By the end of the semester, I was long past the point of starting a natural, casual conversation with him. I stopped trying to make eye contact.

I admire her sheer power of will to see something through.

  • The humor in Rainbow’s books remains impeccable. The amount of times I simply wrote “lol” in my notes (the quickest way to keep reading but pinning what made me laugh) is astronomical. Just to state a few examples:

“<<Jennifer to Beth>> Hmmm …I think I’d like to be a stay-at-home mom with no kids.”

Seriously, where does she come up with these gold one-liners?

“Like Lincoln, most of the girls had eyes only for the guitarist.”

Just the wording of that phrase alone is hilarious.

Oh, any and all conversations with any and all of the moms in this book receives an instant five-star rating. Just read this:

“You came to kindergarten with me for the first month.”
“You asked me to.”
“I was five,” Eve said. “You should have told me no.”
“You were scared.”
“I was five.”
“I didn’t send Lincoln until he was seven, and I’m so glad. He was so much more prepared.”
Lincoln had been prepared for kindergarten. He could already read and do some addition and subtraction.”

What a mom gem.

Another one: “I think they were happier about my breakup than Kiley’s wedding. “I knew it was a mistake to let him be in the family picture,” my mother said.

They don’t make them like this in other books. I want more!

But the thing that hit me most was Lincoln’s mom words on seeing your baby grow up:

“Why do you think I can remember that,” she asked, “when you can’t? Why does nature do that to us? How does that serve evolution? Those were the most important years of my life, and you can’t even remember them.”

Whew.

On a more upbeat point, the humor remains impeccable:

“Doris clucked and choked on her cake. She put her hand on his shoulder. Lincoln hoped that Beth wasn’t about to walk in.”

Ha! So she won’t write about it the next day accusing her Cute Guy of cheating (with an elderly woman)? It’s like he hears Beth’s voice narrating his life. I love it.

  • I also adore this book so much for giving us that “Falling …Was he falling? Or was he just bored?” This hits the spot! Both Lincoln and Beth are on standstill in their personal lives with no way out so they use each other as this safe haven in their head… I want more.

I can’t give him up. What would I have to look forward to?”

Above all, these two represented the way we can let our fantasies take over so we’ll never have to do anything real.

“No, he was just going to kiss her. He wasn’t going to wait. She’d kiss him back. He was absolutely certain that she would kiss him back.
And then he’d tell her that he loved her.
And then he’d tell her his name.
And then and then and then … what?”

Me creating scenarios in my head be like…

  • Reading the email with the phrase “trying not to bite his shoulder.” bookspoils

There’s so much longing present in this book that it only hit me toward the end when they finally kiss that it is the only kiss in the book. They live so vicariously in their head, I almost forgot no one actually instigates anything in their real-life until they do. What a shock that was. I WANT MORE! It was like hitting the play button after being stuck on rewind for so long.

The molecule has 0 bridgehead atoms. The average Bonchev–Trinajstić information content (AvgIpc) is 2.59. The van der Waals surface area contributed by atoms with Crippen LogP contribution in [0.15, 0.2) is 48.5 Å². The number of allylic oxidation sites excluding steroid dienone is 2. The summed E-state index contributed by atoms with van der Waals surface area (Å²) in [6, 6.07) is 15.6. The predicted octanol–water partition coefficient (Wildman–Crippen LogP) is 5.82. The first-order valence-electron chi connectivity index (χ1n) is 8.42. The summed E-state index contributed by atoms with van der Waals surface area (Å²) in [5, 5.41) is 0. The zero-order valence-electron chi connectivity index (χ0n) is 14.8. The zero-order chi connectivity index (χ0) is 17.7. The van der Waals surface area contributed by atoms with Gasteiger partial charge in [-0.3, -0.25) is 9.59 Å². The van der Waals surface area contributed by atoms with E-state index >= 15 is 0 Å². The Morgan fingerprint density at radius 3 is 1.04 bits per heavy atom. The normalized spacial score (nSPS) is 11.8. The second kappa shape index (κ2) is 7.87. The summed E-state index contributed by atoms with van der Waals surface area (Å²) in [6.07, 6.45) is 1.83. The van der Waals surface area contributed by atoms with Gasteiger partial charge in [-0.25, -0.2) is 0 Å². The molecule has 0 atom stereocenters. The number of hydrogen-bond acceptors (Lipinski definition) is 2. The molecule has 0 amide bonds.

“because I’m not 16 anymore. That’s when it hit me— I’m not 16 anymore.
And I don’t mean that in an offhand “well, obviously” way. I mean it like “Jack and Diane.” Like, “Oh, yeah, life goes on, long after the thrill of living is gone.”

This made me hit the same realization. Help. Oh, to be young and… and what? I love the idea of reverting to my younger self but there’s also so much pain that accompanies those teen years that it’s honestly not worth it. But oh, to think of all the books that await to be read for the first time…

  • Lastly, I’ll indulge in sharing random moments of resemblance to Fangirl because it’s my favorite book and I look for it in everything:

“<<Jennifer to Beth>> Really. I think you’re pathetic. It’s almost painfully embarrassing to read your messages when you’re like this.”

Reagan before Reagan existed.

“<<Beth to Jennifer>> How did he win you over?
<<Jennifer to Beth>> He just wouldn’t leave me alone. He kept sitting behind me in our poetry- writing class and asking me if I had plans for lunch. Like I wanted this muscle-bound blond guy to watch me eat.
<<Beth to Jennifer>> I can just see him. A farm boy with sexy sousaphone shoulders …”

(Puts on best Jeopardy game-voice) What is Levi for 100 points

Also, Lincoln kissing Christine in their college days while studying for a final? What is Cath and Levi for 200 points.

Okay, thank you for letting me indulge in that.  I’ll leave at that, since I don’t want Jennifer calling me pathetic.

This review has been a long time coming. So I’m glad to have it up to revisit time and again, as I commonly do with my reviews for Rainbow Rowell books.

Please indulge in a copy for yourself or your loved ones. Choose your pick of the litter:


Why I Fangirl over Rainbow Rowell’s Fangirl

The Perfect Fall Read: Pumpkinheads by Rainbow Rowell, Faith Erin Hicks

Review: Landline by Rainbow Rowell, or Fate, Time, Television and True Love

Review: Eleanor and Park by Rainbow Rowell

Review: Kindred Spirits by Rainbow Rowell

Review: Carry On by Rainbow Rowell


Can we take a moment to admire the beauty of all these books put together: